The teachings of Maimonides
In Antiquity, Hippocrates formulated the precepts that a man should follow in order to maintain a good condition. In the Middle Ages, Maimonides compiled and commented Hippocrates' writings, confirming their effectiveness. Here is a summary of those principles:
- Ensure proper rest everyday at least for eight hours. (Sufficient rest is of crucial importance for preventing stress, anxiety, and depression).
- The ideal sleeping time is between sunset and dawn.
- A man should not eat more than he strictly needs.
- Foods that are difficult to digest should be avoided.
- The most healthy drinks are water and wine.
- Bowels evacuation should take place at least once a day.
- Fruits, legumes, and nuts should be eaten regularly.
Beyond those basic rules, other prescriptions of Maimonides have also been confirmed by modern medicine as highly beneficial. For instance, the recommendation that a man should sleep on his side instead of lying on his back or face. In our age, a common remedy against back pain consists of sleeping on the side, with one leg stretched and the other in the foetal position.
Another guideline from the Middle Ages encourages eating small fish. During the last decades of the twentieth century, this prescription has been confirmed by marine biology studies. Apparently, in areas of the sea polluted by chemicals, large fish, due to their size, are more likely to be contaminated than small sardines or anchovies.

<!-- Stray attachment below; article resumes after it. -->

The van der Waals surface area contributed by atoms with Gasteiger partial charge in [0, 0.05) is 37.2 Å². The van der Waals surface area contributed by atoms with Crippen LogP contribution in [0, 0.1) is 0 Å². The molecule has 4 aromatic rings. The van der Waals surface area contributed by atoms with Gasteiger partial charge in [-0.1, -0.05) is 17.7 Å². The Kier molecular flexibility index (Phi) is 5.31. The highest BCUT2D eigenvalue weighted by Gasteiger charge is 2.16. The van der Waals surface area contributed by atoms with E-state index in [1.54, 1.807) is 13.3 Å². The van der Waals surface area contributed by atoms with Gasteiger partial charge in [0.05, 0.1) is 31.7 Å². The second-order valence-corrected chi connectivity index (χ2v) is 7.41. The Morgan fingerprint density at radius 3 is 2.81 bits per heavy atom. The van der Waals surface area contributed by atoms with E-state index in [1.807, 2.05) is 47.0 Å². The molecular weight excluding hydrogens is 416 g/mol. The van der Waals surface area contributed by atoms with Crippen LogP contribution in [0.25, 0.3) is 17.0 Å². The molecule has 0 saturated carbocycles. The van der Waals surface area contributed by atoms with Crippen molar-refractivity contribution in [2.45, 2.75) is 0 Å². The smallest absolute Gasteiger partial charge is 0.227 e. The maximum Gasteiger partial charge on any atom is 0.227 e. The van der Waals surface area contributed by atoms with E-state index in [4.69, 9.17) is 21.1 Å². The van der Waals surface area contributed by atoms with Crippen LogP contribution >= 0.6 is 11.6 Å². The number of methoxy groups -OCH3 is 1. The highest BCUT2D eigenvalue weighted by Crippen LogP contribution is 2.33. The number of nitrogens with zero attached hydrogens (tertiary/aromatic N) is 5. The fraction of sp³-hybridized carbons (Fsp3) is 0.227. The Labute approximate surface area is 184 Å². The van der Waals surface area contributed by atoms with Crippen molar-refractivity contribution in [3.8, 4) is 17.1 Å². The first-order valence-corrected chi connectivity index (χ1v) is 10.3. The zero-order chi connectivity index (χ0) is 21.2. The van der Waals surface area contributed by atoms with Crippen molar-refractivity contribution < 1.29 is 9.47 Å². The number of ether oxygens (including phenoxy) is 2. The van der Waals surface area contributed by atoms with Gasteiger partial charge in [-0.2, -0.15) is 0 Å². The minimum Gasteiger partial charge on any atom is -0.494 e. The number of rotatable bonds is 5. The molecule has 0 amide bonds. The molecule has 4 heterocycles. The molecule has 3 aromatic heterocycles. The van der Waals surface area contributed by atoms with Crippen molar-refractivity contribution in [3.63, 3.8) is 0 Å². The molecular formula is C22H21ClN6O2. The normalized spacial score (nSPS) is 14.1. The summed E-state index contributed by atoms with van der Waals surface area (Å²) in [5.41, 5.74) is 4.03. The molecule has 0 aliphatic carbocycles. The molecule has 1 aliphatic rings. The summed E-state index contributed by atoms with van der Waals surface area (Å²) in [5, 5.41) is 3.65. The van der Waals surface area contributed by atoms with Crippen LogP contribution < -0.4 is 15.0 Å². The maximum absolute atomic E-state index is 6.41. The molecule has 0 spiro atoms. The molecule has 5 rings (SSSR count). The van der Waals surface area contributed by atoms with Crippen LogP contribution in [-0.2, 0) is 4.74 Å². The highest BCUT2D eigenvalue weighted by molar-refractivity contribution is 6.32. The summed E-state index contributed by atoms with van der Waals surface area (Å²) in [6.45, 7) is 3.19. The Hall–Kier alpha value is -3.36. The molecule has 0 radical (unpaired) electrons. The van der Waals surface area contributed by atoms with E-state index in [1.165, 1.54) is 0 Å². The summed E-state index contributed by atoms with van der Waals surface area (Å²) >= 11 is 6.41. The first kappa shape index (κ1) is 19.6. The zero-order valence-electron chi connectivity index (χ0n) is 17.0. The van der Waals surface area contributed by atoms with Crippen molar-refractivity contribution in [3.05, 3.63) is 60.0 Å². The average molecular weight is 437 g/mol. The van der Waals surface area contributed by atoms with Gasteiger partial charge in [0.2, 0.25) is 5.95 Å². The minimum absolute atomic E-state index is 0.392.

Amazingly, even the contemporary exhortation against saturated fat finds some precedents in Maimonides' writings. Nine hundred years ago, although the chemistry of the different types of fat had not yet been discovered, olive oil was already being recommended as a healthy food. At the same time, man was being advised against eating old cheese.
The primary recommendation
Most of the great physicians of Antiquity and the Middle Ages spent a good part of their lives working for kings and princes. This fact explains why, in their writings, they placed so much emphasis on recommending a balanced life as the best way of preventing disease.
Nowadays, when workers are wealthier than ancient monarchs, such advice remains as valuable as in the times of Maimonides. A good health is a prerequisite of personal growth and an invaluable element of effective living.
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